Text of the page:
You finally get fed up with slow clearing drains, toilets that don’t flush properly, and constant plunging of sinks, tubs, and toilets. So you call your trusted plumber to get a professional opinion on what is going on with your home’s drains. But the answer you get sounds more like a joke or a made-up problem. How could you have a fatberg in your drain line? Oh, and also, what the heck is a fatberg?
The Dreaded Fatberg
Even though this sounds like a term from a kids comic book, fatberg is a legitimate plumbing term referring to a mass of non-biodegradable gunk clogging up a drain or sewer line. These blockages are usually comprised of oil, grease, and flushable wipes that get snagged inside a drain or sewer pipe. Once they are lodged in the pipe, they collect more debris until the pipe is completely blocked.
The one item that is most commonly associated with a fatberg is the “flushable” wipe that has become so popular in recent years. These wipes are very slow to break down and will often get stuck in an older or residue lined drain or sewer pipe before making it to the city sewer system. And while you might think that a fatberg is only a small concern, that is not always the case. Left unresolved, the fatberg will continue to increase in size and severity. In 2017, a massive fatberg in Baltimore, Maryland, resulted in over a million gallons of waste overflowing the city sewer system and contaminating Jones Falls.
Who Created The Term Fatberg?
The term fatberg definitely sounds like a humorous name for a nasty clog of sewage. But the name was derived from the term iceberg. It was first coined in London in 2013 when a 15-ton fatberg was discovered in the city’s drainage system. This massive clog was roughly the size of a bus and created havoc for a large section of the city’s sewage system. You can now find the term fatberg in the Oxford English Dictionary, so don’t think your plumber is pulling your leg when he uses the term fatberg.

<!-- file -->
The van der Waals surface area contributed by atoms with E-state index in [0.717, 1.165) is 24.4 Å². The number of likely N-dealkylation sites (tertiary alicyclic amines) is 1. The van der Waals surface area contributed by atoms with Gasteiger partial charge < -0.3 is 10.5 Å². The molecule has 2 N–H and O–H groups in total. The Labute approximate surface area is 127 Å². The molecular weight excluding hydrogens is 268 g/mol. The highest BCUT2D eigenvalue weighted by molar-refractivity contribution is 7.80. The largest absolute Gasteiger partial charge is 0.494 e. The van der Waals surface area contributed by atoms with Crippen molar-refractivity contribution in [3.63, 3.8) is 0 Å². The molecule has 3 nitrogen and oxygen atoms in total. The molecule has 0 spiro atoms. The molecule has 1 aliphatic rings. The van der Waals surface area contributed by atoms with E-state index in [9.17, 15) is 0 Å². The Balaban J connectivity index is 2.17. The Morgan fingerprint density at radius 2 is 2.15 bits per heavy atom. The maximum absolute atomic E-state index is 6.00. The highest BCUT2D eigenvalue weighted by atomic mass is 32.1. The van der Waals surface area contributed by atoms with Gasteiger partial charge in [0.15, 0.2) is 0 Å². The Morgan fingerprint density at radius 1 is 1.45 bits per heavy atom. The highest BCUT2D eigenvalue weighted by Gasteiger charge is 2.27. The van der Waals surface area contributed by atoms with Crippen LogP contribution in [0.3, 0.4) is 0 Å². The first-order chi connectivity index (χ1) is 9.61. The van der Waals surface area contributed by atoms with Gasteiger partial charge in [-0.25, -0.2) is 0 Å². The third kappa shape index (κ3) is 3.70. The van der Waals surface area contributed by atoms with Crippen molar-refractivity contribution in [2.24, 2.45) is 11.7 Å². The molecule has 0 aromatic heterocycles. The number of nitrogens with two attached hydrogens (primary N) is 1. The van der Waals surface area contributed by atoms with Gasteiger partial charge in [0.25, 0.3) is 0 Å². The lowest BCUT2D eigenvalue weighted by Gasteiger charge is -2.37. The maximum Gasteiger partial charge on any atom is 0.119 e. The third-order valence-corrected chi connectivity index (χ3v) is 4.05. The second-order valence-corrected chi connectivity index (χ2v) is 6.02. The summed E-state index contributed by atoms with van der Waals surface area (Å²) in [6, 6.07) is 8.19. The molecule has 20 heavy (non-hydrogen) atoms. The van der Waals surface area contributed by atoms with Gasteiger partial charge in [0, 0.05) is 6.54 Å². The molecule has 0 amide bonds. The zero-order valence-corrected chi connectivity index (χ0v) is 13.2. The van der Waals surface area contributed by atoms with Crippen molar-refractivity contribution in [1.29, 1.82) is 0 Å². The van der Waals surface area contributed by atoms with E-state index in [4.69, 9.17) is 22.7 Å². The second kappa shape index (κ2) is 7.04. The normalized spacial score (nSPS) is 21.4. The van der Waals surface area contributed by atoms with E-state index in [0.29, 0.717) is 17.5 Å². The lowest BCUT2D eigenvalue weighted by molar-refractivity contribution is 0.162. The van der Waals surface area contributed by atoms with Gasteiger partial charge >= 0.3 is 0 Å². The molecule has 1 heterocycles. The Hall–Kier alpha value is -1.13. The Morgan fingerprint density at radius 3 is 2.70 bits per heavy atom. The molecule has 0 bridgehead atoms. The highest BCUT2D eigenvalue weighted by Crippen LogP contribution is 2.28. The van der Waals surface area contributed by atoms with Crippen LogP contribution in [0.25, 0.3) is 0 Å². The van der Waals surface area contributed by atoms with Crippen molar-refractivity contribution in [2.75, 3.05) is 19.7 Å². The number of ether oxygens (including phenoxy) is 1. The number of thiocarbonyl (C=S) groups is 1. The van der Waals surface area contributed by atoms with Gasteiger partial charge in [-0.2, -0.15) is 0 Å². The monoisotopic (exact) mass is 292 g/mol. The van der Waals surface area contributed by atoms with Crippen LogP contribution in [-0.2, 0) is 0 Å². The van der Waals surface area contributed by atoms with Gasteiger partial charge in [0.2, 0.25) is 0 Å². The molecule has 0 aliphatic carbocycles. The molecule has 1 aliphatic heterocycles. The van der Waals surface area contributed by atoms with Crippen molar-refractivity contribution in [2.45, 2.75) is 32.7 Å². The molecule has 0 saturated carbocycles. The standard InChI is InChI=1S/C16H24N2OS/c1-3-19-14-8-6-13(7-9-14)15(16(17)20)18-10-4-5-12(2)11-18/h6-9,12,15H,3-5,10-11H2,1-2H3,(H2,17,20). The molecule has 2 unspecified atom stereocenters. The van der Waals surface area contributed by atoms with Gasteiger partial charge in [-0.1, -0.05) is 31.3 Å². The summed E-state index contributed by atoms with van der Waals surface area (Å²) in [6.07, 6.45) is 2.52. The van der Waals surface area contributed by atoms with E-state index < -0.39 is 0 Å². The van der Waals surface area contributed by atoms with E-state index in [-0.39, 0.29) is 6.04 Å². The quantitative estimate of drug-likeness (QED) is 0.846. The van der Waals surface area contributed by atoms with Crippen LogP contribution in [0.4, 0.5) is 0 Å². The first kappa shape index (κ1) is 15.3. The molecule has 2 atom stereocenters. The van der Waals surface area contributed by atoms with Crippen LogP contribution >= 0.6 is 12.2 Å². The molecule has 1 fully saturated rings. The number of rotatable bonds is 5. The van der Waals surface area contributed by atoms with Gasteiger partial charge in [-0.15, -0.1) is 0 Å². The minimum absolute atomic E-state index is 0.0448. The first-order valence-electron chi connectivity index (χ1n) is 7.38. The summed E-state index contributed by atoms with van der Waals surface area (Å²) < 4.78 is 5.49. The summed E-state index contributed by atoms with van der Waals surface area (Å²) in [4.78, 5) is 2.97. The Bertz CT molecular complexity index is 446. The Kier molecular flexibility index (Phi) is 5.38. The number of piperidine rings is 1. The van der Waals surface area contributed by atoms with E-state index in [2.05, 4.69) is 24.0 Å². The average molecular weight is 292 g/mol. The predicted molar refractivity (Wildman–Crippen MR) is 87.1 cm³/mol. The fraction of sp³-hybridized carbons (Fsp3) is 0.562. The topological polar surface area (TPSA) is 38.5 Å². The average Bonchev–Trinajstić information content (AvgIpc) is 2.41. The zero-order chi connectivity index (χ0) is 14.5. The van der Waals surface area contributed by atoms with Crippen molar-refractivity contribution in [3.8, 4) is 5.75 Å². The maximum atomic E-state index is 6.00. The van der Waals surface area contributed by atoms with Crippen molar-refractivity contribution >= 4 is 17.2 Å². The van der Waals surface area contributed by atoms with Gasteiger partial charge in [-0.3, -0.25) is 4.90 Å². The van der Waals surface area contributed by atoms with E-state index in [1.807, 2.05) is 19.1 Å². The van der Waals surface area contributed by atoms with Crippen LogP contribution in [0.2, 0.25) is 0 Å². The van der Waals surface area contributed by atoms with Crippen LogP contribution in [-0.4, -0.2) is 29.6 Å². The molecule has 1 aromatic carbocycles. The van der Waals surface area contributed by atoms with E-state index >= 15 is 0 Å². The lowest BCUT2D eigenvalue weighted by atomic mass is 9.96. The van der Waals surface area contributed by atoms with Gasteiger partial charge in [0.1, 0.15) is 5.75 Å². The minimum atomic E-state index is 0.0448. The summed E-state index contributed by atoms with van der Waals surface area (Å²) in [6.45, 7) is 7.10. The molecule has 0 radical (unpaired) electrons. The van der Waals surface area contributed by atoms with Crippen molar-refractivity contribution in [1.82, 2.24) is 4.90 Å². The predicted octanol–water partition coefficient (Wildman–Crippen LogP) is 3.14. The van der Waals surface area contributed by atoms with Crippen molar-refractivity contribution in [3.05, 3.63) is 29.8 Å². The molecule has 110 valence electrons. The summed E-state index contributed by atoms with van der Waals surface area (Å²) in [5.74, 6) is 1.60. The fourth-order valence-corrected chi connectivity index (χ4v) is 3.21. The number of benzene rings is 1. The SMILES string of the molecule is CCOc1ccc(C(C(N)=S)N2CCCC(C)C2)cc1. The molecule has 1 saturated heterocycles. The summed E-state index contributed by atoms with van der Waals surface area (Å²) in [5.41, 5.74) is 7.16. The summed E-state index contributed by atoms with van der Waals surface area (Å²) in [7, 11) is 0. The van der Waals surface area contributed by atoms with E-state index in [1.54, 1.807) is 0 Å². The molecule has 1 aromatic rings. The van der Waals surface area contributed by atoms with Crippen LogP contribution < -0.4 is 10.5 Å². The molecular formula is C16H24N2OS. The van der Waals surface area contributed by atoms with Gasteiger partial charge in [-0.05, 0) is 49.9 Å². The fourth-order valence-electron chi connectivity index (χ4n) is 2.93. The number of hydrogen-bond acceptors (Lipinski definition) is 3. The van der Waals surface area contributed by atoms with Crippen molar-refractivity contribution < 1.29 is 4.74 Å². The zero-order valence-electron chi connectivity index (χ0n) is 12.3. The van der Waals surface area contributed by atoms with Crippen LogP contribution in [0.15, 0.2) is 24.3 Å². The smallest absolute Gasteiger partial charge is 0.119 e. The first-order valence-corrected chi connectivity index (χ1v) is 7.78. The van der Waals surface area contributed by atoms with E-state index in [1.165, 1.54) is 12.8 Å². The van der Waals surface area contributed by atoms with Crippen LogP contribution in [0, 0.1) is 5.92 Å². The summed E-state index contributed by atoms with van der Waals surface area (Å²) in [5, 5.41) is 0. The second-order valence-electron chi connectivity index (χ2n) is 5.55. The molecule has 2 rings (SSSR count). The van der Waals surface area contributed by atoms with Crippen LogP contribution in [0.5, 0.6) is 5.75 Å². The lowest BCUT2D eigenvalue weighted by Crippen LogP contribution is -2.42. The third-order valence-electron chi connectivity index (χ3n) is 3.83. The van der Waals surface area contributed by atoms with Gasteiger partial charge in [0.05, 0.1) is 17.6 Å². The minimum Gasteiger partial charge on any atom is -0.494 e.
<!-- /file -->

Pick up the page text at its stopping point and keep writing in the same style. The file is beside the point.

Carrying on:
How To Eliminate A Fatberg
A fatberg is not something that the average homeowner will conquer with a plunger or a jug of caustic chemicals. In fact, if you dump a jug of drain cleaner down the sink or tub drain, it is not going to phase the fatberg. But because the fatberg is blocking the drain and trapping the chemicals in a small section of your drainpipe, the drain cleaner could eat holes in your drain pipes.
The only solution for a fatberg is a high-pressure, professional drain cleaning. A licensed plumber uses this impressive piece of equipment to blast away the fatberg and any other pipe blockages with nothing but a high-pressure water jet. While this might sound dangerous, rest assured that licensed plumbers have extensive training on these hydro jet cleaning systems’ safe and acceptable operation.
How To Prevent A Fatberg
Taking a few basic precautions is the most effective way to prevent your home’s pipes from becoming inhabited by a fatberg. As the name implies, fat, oil, and grease are major contributors to this nasty problem. So the first step is to properly dispose of all cooking oil, grease, and other oily waste generated in the kitchen. Allow cooking grease and oil to cool and dispose of it in a can or jar in your wastebasket. The second initiative is to be very careful about what is flushed down your toilet. Only toilet paper should be flushed down a toilet. Items that should be on your DO NOT FLUSH list include:
- Wet, baby, cleaning or ‘flushable” wipes
- Paper towels
- Feminine hygiene products
- Cotton balls
- Dental floss
- Bits of trash or plastic
When you discover an issue with your home drains, a call to (301) 278-8786 is the best option for a professional diagnosis and solution. But don’t be shocked if your A Better Plumber pro tells you that the issue is a fatberg. It is a real thing and a real problem. But the team at A Better Plumber offers a real solution.